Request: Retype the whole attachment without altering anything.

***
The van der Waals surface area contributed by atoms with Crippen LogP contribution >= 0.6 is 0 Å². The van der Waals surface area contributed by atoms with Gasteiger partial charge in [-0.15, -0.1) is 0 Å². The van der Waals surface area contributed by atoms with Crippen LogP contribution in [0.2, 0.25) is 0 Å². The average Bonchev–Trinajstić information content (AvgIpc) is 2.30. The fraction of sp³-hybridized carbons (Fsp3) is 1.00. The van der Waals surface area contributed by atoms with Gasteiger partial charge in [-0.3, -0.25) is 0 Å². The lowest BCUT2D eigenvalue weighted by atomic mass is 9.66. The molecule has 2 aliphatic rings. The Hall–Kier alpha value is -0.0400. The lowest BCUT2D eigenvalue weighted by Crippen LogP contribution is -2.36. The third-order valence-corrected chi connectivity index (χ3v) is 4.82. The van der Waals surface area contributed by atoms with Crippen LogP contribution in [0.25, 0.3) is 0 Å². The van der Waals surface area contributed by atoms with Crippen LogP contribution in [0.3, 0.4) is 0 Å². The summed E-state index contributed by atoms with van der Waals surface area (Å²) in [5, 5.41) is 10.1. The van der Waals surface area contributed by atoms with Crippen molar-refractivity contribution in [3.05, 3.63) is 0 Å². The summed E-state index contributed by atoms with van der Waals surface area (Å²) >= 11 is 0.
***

The van der Waals surface area contributed by atoms with Crippen LogP contribution >= 0.6 is 0 Å². The van der Waals surface area contributed by atoms with Gasteiger partial charge in [-0.15, -0.1) is 0 Å². The van der Waals surface area contributed by atoms with Crippen LogP contribution in [0.2, 0.25) is 0 Å². The average Bonchev–Trinajstić information content (AvgIpc) is 2.30. The fraction of sp³-hybridized carbons (Fsp3) is 1.00. The van der Waals surface area contributed by atoms with Gasteiger partial charge in [-0.3, -0.25) is 0 Å². The lowest BCUT2D eigenvalue weighted by atomic mass is 9.66. The molecule has 2 aliphatic rings. The Hall–Kier alpha value is -0.0400. The lowest BCUT2D eigenvalue weighted by Crippen LogP contribution is -2.36. The third-order valence-corrected chi connectivity index (χ3v) is 4.82. The van der Waals surface area contributed by atoms with Crippen LogP contribution in [0.25, 0.3) is 0 Å². The van der Waals surface area contributed by atoms with Crippen LogP contribution in [0.3, 0.4) is 0 Å². The summed E-state index contributed by atoms with van der Waals surface area (Å²) in [5, 5.41) is 10.1. The van der Waals surface area contributed by atoms with Crippen molar-refractivity contribution in [3.05, 3.63) is 0 Å². The summed E-state index contributed by atoms with van der Waals surface area (Å²) >= 11 is 0.